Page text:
Archive for ‘Substantive Law’
Lately the news has been too full of weighty stuff like elections, the Ashley Madison hack, stock markets, and the Chinese economy.
So today’s post is a bit lighter.
Courts in the United States have recently decided whether copyright applies to chicken sandwiches and to cheerleading uniforms. They decided that it applies to one – but not to the other.
If you guessed it doesn’t apply to the chicken sandwich, you got it right. In the US Court of Appeals the parties were fighting over rights to a sandwich consisting of a fried chicken breast topped with lettuce, tomato, cheese . . . [more]
Just over one month ago, under the leadership of Premier Rachel Notley, the Albertan government announced that, effective October 1, 2015, minimum wage would increase in the province from $10.20 to $11.20 per hour. The increase is the first step for Premier Notley’s NDP in their quest to increase minimum wage to $15 per hour by 2018, a promise that was made repeatedly during the NDP’s 2015 provincial campaign. The changes will end Alberta’s reign as the jurisdiction with the lowest minimum wage in the country.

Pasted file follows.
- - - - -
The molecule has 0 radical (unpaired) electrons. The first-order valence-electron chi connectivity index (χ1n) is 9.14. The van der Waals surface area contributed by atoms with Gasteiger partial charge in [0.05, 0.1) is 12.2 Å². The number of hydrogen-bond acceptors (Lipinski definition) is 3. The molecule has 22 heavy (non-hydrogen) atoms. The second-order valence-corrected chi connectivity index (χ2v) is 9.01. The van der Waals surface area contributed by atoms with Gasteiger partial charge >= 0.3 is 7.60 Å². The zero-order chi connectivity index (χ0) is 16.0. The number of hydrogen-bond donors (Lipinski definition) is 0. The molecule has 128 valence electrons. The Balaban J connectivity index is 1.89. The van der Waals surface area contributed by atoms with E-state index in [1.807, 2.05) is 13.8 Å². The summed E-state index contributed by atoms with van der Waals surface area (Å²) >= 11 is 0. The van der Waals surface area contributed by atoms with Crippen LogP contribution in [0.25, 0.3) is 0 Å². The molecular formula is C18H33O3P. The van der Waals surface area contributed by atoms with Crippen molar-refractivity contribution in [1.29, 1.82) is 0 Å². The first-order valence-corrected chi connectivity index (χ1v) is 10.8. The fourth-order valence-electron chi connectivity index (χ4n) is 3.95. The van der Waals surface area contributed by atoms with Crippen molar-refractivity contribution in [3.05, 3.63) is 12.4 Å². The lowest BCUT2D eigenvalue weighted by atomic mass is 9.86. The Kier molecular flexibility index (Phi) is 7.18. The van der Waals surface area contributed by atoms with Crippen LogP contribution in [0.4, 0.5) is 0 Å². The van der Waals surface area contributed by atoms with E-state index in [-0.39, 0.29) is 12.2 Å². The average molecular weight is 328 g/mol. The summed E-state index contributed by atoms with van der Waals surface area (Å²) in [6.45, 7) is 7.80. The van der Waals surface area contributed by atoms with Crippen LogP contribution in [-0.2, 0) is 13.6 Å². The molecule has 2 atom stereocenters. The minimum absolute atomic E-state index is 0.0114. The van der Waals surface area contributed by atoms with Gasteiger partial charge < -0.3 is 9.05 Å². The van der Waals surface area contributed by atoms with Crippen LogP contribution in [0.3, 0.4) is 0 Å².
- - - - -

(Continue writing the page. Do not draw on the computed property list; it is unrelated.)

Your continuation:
Interestingly, on the same day that Alberta’s minimum wage will increase, Ontario’s minimum . . . [more]
Effective January 1, 2015, a new Rule 48.14 brought significant changes to the administrative dismissal regime in Ontario. After several hundred claims and almost $10 million in claims costs in three and a half years, LAWPRO is happy to see old Rules 48.14 and 48.15 revoked.
While the new rule may help stem the tide of claims, the changed deadlines, processes and transition provisions introduce new claims risks that may trap the unwary lawyer. . . . [more]
Organizations may only disclose a person’s confidential information without the person’s knowledge or consent in very specific circumstances, set out in paragraph 7(3)(h.2) of the Personal Information Protection and Electronic Documents Act (PIPEDA). Now, the Office of the Privacy Commissioner of Canada recently found that in order to properly rely on the s.7(3)(h.2) exemption it is essential that an organization document the purpose for which personal information is disclosed and exercise due diligence to ensure that the disclosure is reasonable under the circumstances. . . . [more]